Dozens of earthquakes shook Japan over the past few days and has crippled this island nation, and led authorities to speculate that the southern island of Japan may split due to the high seismic activity. What’s more alarming is that Japan’s seismic episode was only one among the five that rocked countries across the globe within a short span of two days. Japan’s southern island Kyushu now sports massive cracks that are transforming the island and possibly breaking it as well.
Amidst all the chaos and the ongoing efforts to rescue stranded people across the nation, is the beacon of hope – social media. Many of the popular social media platforms such as Facebook and South Korean-owned Line helped stranded earthquake victims connect with friends and relatives. A 19-year old university student, Hiroki Nishimura, talked about the harrowing incident where his family was buried under their home with just 30 centimeters of space between them. Nishimura was able to find his smartphone and connect with friends through Line. Many like Nishimura credit the social media platforms such as Line, for providing them with moments of comfort during the difficult time. They were able to stay connected to the outside world thanks to these services. Within an hour of the collapse, Nishimura’s family was rescued and moved to an evacuation center.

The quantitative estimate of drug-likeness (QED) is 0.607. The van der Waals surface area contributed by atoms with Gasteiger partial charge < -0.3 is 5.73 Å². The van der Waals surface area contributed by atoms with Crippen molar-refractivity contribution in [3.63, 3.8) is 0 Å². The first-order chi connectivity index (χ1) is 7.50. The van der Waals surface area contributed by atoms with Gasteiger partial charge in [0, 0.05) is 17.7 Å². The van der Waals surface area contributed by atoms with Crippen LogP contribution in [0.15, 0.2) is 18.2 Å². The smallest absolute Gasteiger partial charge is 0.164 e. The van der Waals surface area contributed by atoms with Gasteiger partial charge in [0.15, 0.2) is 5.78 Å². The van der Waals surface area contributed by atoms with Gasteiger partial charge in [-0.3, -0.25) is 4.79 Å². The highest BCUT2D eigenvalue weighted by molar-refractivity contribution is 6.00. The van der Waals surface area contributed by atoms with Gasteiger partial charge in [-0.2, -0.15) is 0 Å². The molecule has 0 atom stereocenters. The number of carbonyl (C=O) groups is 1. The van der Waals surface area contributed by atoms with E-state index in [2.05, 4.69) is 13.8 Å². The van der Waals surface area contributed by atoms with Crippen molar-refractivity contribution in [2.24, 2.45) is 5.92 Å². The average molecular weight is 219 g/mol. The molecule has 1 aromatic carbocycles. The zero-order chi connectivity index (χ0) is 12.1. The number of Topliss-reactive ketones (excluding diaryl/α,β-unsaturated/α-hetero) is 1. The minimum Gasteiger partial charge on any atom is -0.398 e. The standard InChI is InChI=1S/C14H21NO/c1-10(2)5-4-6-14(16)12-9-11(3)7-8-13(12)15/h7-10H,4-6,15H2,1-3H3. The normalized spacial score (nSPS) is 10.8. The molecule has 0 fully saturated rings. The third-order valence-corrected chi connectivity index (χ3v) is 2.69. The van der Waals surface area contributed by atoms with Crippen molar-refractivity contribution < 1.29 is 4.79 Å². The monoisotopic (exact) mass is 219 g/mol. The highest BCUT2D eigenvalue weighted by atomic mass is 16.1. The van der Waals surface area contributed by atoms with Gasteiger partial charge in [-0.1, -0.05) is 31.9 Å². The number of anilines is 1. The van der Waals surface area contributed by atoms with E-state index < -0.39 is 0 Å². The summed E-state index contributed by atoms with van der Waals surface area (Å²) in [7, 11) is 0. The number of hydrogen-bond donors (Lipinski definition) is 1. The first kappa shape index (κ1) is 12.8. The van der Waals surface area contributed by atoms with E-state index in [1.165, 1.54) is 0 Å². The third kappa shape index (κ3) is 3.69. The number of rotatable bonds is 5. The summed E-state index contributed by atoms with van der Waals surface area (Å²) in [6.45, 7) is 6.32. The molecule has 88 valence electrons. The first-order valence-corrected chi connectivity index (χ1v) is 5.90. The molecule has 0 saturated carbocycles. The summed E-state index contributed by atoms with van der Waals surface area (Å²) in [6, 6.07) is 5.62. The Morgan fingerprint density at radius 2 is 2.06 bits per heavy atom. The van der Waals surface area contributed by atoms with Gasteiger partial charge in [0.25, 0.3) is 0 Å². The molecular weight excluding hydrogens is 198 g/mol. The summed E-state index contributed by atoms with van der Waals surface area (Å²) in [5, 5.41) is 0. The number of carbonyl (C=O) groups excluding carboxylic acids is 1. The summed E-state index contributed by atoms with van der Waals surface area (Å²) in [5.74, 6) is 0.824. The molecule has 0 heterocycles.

According to JapanToday.com:
“At least 41 people are known to have died in the double quakes, which sparked enormous landslides that sent tons of mud and rocks crashing through settlements. Up to 11 people are still missing, and there are fears of further mudslides after heavy overnight rain and with continuing aftershocks.”
The employees of Seifusou Hot Spring Hotel in picturesque Minami Aso also took to social media to provide information about the 50 guests and staff that were stranded due to the landslides. When the troops evacuated the hotel, the employees updated their hotel’s official page with the news as well.
Of course, amidst all the wonderful tales of warmth, there were some darker stories of scaremongering. Some people decided to spread false stories on social media about escaped zoo animals, just to add to the panic. Yet another thoughtless tweet said that Koreans were poisoning the water supplies in Kumamoto.
We have all heard the many stories debating whether social media is a boon or a bane. It is in times such as this that we see what a powerful tool it can be. Instantly informing scores of panicked people about the whereabouts of loved ones is definitely a moment to cheer.